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So who's doing this reviewing then?
Well I've been building and flying or driving radio controlled models for over 40 years and during that time I like to think I've built up a reasonable amount of knowledge.
I'm also a qualified electronics engineer who has worked in radio frequency, analog, digital systems and software for more than three decades. In fact I designed and built my first RC set back in 1969.
For the past nine years I've also been involved in the design and manufacture of some rather sophisticated engine technology and UAV flight control systems.
So, chances are I've been there, done that and have a huge pile of tee shirts to prove it.
Right now I'm heavily into 3D flying and enjoy all aspects of the RC hobby. I may be old but I don't feel it.
In the Pipeline
Here's just a little bit of what's to come on this site...
RC explained: Demystifying terms such as PCM, PPM dual conversion, single conversion, full-range etc., this feature will explain it all.
Cheap Chinese Engines: Just how good are those cheap Chinese glow and gas engines that sell for half the price of their "brand-name" equivalent? I put several to the test.
Build your own radio gear?: Back in the old days, building your own RC gear was not uncommon and now the arrival of 2.4GHz has made it practical again.
Review: TowerPro/Hextronic MG995 servo
YES, IT GETS WORSE!
As if to prove my point, the brand-new and unused servo I dismantled to take these pictures was already suffering from stress-related fatigue.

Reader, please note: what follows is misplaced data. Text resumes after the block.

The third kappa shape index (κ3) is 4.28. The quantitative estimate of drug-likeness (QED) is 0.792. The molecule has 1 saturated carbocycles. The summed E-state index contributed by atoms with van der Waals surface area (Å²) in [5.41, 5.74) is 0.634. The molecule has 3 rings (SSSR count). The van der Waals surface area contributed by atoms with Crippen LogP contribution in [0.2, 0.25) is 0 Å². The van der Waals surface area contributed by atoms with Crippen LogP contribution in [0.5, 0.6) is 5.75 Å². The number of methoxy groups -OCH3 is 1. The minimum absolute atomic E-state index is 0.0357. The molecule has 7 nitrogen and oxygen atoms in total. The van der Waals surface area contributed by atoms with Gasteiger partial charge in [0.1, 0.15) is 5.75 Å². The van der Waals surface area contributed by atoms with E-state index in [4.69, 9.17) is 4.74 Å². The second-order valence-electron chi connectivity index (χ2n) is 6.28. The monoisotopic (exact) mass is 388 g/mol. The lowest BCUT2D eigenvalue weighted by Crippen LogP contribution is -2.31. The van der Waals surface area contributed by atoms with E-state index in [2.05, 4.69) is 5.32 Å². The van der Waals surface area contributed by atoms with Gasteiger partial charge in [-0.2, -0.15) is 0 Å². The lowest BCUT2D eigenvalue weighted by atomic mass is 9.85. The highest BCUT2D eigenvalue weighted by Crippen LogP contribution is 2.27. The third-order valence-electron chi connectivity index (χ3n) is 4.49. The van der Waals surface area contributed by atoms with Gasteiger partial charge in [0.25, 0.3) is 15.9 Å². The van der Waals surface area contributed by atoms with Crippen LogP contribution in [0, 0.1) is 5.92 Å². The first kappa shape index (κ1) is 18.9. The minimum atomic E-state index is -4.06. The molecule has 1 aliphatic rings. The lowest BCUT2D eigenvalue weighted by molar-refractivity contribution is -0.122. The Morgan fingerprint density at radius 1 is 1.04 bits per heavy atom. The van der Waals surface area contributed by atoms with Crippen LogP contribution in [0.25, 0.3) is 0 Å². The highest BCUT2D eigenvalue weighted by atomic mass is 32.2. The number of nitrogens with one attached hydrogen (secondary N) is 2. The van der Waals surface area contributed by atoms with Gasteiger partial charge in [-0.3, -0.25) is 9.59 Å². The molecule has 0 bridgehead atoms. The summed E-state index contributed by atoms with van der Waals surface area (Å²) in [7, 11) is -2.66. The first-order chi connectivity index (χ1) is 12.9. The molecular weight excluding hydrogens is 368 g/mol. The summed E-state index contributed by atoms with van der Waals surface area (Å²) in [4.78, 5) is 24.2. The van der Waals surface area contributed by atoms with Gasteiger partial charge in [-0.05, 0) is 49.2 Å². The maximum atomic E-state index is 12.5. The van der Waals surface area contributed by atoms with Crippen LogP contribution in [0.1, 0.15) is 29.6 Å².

In the picture below you can see that the (white) signal wire from the servo lead has already almost broken right off -- and that was probably just from the shaking it got while being transported half-way around the world in a cardboard box.
This kind of poor design and assembly quality is simply unacceptable in a servo intended for RC model use -- at any price.
How well do they work?
Let's forget the construction and reliability issues for a moment and focus on how well these servos actually work.
Well there's no disputing the fact that they have a reasonable amount of torque -- although nowhere near the amount claimed in those hype-laden ads.
The big problem with the MG995 however, is the unbelievable amount of overshoot these servos have.
What is overshoot?
Well if you command the servo to move to a particular angle it will actually travel well past that angle then back-up to the correct place. That's not good.
The reason for this overshoot is another of the servo's downsides -- it's very, very heavy for a standard-sized servo.
Much of this excess weight comes from the heavy gears and motor being used. Unlike better quality brands of servos such as Hitec and JR, the MG995 doesn't use lightweight aluminum alloy gears. Its gears are made from much heavier stuff and those heavy gears take much longer to accelerate and decelerate when the servo is commanded to move.
To make matters worse, that's not a lightweight coreless motor - it's a heavy three-pole cored motor and that adds even more to the inertia of the mechanics in this servo.